Because the '96 amendments to § 1983 were not intended to alter the availability of declaratory relief against judicial officers, determining whether the declaratory relief is available in the instant case turns on whether the judges in this case properly may be named as defendants to this § 1983 action. The seminal case on the subject is In re Justices of The Supreme Court of Puerto Rico, 695 F.2d 17 (1st Cir.1982)....

 

Nevertheless, rather than deciding the case on a constitutional basis, the Court of Appeals for the First Circuit simply held that the justices were not proper parties under § 1983. See id. at 22. The First Circuit explained that because judges who are not acting in an enforcement or administrative capacity have “no stake in upholding the statute against constitutional challenge ... § 1983 does not provide relief against ... [them] ... any more than, say, a typical state's libel law imposes liability on a postal carrier or telephone company for simply conveying a libelous message.” Id. Therefore, the court held that naming as defendants judges who act only as neutral arbiters in a dispute fails to state a claim for which relief can be granted.

 

 

Brandon E. ex rel. Listenbee v. Reynolds, 201 F.3d 194, 197–98 (3d Cir. 2000)(Italics in original, second paragraph enclosed in quotes rather than indented due to limitations on formatting in this forum). As most of what judges do is act as the neutral arbiter/referee of cases before him/her the judge is not a proper party for such section 1983 claims. Rather, only in instances where the judge would act in an enforcement or administrative capacity might the judge be a proper party for such a claim. That significantly narrows the range of circumstances in which you might use the language from section 1983 that you raised. Note too that the court expressly rejects your argument that the statute authorized declaratory relief actions. It did not. It simply states that injunction may be available as a remedy if declaratory relief is not available. And even then, as the case goes on to say, that only works if the judge is a proper party in the first the place.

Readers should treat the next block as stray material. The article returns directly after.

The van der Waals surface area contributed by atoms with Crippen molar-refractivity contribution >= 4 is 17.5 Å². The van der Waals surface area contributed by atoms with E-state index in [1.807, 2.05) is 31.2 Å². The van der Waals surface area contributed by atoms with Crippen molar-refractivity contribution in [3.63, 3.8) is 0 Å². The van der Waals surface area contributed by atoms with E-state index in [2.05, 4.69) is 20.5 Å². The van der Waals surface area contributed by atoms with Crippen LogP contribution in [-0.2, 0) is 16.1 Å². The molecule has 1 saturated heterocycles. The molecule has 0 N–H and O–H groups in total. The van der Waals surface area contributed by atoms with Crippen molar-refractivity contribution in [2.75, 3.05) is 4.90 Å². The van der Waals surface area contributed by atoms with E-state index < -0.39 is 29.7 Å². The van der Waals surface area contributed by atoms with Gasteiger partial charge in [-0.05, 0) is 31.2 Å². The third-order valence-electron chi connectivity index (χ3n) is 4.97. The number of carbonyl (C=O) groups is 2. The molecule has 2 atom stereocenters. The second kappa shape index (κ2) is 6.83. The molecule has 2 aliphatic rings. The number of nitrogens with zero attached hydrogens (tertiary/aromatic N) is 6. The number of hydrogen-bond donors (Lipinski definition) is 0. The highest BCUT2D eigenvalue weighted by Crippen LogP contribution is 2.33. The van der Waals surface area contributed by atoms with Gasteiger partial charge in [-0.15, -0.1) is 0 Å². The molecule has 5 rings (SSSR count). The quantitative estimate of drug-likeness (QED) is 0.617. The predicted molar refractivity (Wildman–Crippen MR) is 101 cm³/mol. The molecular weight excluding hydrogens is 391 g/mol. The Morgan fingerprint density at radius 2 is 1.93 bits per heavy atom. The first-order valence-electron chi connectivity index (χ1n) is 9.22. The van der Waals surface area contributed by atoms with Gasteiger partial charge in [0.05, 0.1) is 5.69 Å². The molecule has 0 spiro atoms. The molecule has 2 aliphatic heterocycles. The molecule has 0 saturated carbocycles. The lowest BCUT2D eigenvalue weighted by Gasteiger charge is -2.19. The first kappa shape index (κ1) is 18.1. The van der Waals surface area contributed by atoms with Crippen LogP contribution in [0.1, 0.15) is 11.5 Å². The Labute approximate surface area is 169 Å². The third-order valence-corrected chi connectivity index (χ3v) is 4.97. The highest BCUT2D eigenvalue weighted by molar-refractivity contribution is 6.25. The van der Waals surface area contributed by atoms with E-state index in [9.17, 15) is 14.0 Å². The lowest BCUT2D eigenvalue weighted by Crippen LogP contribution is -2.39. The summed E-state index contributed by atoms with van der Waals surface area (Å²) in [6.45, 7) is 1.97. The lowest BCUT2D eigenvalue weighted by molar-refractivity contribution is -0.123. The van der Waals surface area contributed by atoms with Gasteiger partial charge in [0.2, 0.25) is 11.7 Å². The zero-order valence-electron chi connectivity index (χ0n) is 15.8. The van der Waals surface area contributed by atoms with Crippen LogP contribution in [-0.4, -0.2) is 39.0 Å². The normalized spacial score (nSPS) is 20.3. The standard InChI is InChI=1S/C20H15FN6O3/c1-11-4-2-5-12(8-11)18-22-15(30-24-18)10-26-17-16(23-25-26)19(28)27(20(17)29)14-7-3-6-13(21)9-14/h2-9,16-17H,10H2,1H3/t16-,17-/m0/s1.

This gets us back to appeals being the main method to correct a wrong judicial opinion or order in a case. And that is why you do not see many suits for injunction/declaratory relief against judges.

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12 hours ago, Tax_Counsel said:

 

Rather, only in instances where the judge would act in an enforcement or administrative capacity might the judge be a proper party for such a claim. 

I have a vague idea of what constitutes administrative capacity.

But what exactly do they mean by "enforcement capacity?"

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19 hours ago, pg1067 said:

 

would require case research, and I already told you no one here is going to do that. 

 

I could have sworn this particular board on this forum was literally called "Legal Research - How To."

 

In other words, this particular board of this forum is specifically designed to assist people in doing legal research.

 

That's like having a restaurant called Taco Bell who doesn't serve tacos as part of their menu.

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1 hour ago, stebbinsd said:

I could have sworn this particular board on this forum was literally called "Legal Research - How To."

 

Correct.

 

 

1 hour ago, stebbinsd said:

In other words, this particular board of this forum is specifically designed to assist people in doing legal research.

 

That's my interpretation as well (although it sometimes serves as a catch-all when folks can't figure out a better category).

 

 

1 hour ago, stebbinsd said:

That's like having a restaurant called Taco Bell who doesn't serve tacos as part of their menu.

 

It's not clear what "that" refers to, so I don't know if I agree with you.


As you noted, this board's purpose is "to assist people in doing legal research."  In fulfillment of that purpose, in my first response in this thread, I told you that, "if I were researching this, I would probably start with the annotated United States Code at a law library."  The purpose of this board is not so that folks can post legal research requests for someone else to do the research.
 
If you want your original question answered (and to the extent "Tax_Counsel" didn't answer it), then you have two choices:  (1) do the research yourself (using the assistance I provided or otherwise); or (2) hire an attorney to do the research.